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7 Things You Need to Know About Betsy DeVos

Chip Somodevilla/Getty Images

Chip Somodevilla/Getty Images

It’s official. Betsy DeVos is the new education secretary after Vice President Mike Pence broke the historical tie today in the senate. DeVos was selected after much opposition from the public and the Democratic party, though there were a few Republicans who also voted against the nomination. For the first time in history, a VP broke a 50-50 tie for a cabinet member nomination.

So what is there to know about Betsy DeVos? Here are seven things you should know about the latest secretary of education.


1. She believes education should put children first.

Devos is a strong believer that children K-12 should have a quality education. She believes that options of education shouldn’t be limited based on a family’s zip code or the circumstances of the family.

2. She is anti-common core.

The common core is an outline that every public school in the US follows for math and English. DeVos is not shy about her feelings towards this curriculum, issuing a statement after news outlets stated they were unclear on her stance. DeVos did say though that she does “support high standards, strong accountability, and local control.”

3. She has prior political experience.

Prior to her nomination, DeVos was a major member of the Republican Party in her home state of Michigan. She was a Republican National Committeewoman for Michigan between 1992 and 1997, and served as chairwoman of the Michigan Republican Party from 1996 to 2000. She was reelected in 2003 without opposition.

 4. She hasn’t made a clear stance on the Title IX Act.

DeVos has not made a statement on whether or not the federal government will continue resources to colleges in regards to sexual assault, as stated in the Title Nine act. This caused an uproar on social media, as many feel that if federal funding is cut, the steps made by the Obama administration to assist victims of sexual assault will falter.

5. She is going to follow federal law for special education.

After telling the senators at her confirmation hearing that she think’s it should be up to the states whether schools follow federal law, DeVos sent out a letter a week later saying she misspoke. DeVos firmly confirmed that she will in fact enforce the Individuals with Disabilities Education Act, despite what she previously claimed.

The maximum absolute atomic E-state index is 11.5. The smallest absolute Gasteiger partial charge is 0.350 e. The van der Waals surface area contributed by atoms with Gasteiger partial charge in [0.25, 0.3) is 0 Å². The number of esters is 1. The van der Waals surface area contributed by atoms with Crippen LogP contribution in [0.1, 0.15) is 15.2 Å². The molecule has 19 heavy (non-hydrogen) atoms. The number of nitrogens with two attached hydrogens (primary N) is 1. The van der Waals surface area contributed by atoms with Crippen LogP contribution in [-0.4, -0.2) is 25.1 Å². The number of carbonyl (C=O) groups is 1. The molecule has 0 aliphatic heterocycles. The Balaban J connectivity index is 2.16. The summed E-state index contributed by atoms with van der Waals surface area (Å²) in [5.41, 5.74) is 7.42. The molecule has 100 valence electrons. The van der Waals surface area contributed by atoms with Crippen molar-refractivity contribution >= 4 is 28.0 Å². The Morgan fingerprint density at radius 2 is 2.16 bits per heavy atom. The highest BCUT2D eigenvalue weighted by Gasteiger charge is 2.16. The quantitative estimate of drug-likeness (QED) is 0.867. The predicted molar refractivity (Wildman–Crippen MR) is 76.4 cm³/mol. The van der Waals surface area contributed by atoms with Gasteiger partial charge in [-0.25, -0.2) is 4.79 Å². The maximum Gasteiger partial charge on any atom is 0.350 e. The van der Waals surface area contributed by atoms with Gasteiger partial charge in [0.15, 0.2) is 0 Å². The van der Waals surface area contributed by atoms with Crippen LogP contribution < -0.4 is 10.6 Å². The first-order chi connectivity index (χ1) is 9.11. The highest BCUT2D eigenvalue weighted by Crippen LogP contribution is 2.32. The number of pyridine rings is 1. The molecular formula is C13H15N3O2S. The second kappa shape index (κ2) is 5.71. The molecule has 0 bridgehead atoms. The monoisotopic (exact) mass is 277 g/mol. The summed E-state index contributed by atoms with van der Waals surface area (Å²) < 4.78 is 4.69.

6. She is pro-voucher.

An education voucher lets parents apply money that would normally go to supporting the local public school to a private or religious school. This voucher is used if the family requesting it lives in an area with a poor public school system or if they would rather their child got a different kind of education than what the public school offers. Vouchers are a hot topic of debate because many believe that their tax dollars shouldn’t be going to private educations while others think that everyone should be able to choose which education they receive.

7. She thinks that public and charter schooling should be held to different standards.

The board of education for charters schools is often made up of benefactors and parents, while public school boards are made up of elected officials. Charter school teachers are also not unionized while those who work in a public system are. There are systematic differences between the two but the quality of education, in my opinion, should remain the same no matter what.

Amelia GCOLLEGECANDY Writer
Just your basic white girl who is obsessed with superheroes, musicals, and puppies. Pace University '18.
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